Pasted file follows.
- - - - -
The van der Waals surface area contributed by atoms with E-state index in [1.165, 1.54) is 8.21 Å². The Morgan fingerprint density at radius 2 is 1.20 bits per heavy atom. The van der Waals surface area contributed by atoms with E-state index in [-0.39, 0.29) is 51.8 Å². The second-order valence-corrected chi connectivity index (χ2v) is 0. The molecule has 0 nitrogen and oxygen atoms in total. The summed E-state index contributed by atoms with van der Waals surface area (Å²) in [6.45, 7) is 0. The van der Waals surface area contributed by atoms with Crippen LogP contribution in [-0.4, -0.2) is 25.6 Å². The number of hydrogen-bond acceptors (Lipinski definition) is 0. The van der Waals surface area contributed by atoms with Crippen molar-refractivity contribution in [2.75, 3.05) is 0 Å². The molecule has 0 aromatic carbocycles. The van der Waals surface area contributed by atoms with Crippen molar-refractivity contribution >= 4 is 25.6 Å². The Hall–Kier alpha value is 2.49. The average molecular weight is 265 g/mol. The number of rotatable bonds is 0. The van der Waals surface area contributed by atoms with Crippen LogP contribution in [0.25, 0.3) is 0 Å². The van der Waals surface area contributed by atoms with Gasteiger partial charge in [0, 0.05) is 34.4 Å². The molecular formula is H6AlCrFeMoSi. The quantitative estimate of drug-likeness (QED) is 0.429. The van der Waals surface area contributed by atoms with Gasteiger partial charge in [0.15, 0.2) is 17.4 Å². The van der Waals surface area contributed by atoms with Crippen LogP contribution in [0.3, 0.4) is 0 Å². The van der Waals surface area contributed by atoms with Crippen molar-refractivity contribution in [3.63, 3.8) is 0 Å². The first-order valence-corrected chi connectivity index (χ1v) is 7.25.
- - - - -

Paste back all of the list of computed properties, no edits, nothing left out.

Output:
The van der Waals surface area contributed by atoms with E-state index in [1.165, 1.54) is 8.21 Å². The Morgan fingerprint density at radius 2 is 1.20 bits per heavy atom. The van der Waals surface area contributed by atoms with E-state index in [-0.39, 0.29) is 51.8 Å². The second-order valence-corrected chi connectivity index (χ2v) is 0. The molecule has 0 nitrogen and oxygen atoms in total. The summed E-state index contributed by atoms with van der Waals surface area (Å²) in [6.45, 7) is 0. The van der Waals surface area contributed by atoms with Crippen LogP contribution in [-0.4, -0.2) is 25.6 Å². The number of hydrogen-bond acceptors (Lipinski definition) is 0. The van der Waals surface area contributed by atoms with Crippen molar-refractivity contribution in [2.75, 3.05) is 0 Å². The molecule has 0 aromatic carbocycles. The van der Waals surface area contributed by atoms with Crippen molar-refractivity contribution >= 4 is 25.6 Å². The Hall–Kier alpha value is 2.49. The average molecular weight is 265 g/mol. The number of rotatable bonds is 0. The van der Waals surface area contributed by atoms with Crippen LogP contribution in [0.25, 0.3) is 0 Å². The van der Waals surface area contributed by atoms with Gasteiger partial charge in [0, 0.05) is 34.4 Å². The molecular formula is H6AlCrFeMoSi. The quantitative estimate of drug-likeness (QED) is 0.429. The van der Waals surface area contributed by atoms with Gasteiger partial charge in [0.15, 0.2) is 17.4 Å². The van der Waals surface area contributed by atoms with Crippen LogP contribution in [0.3, 0.4) is 0 Å². The van der Waals surface area contributed by atoms with Crippen molar-refractivity contribution in [3.63, 3.8) is 0 Å². The first-order valence-corrected chi connectivity index (χ1v) is 7.25.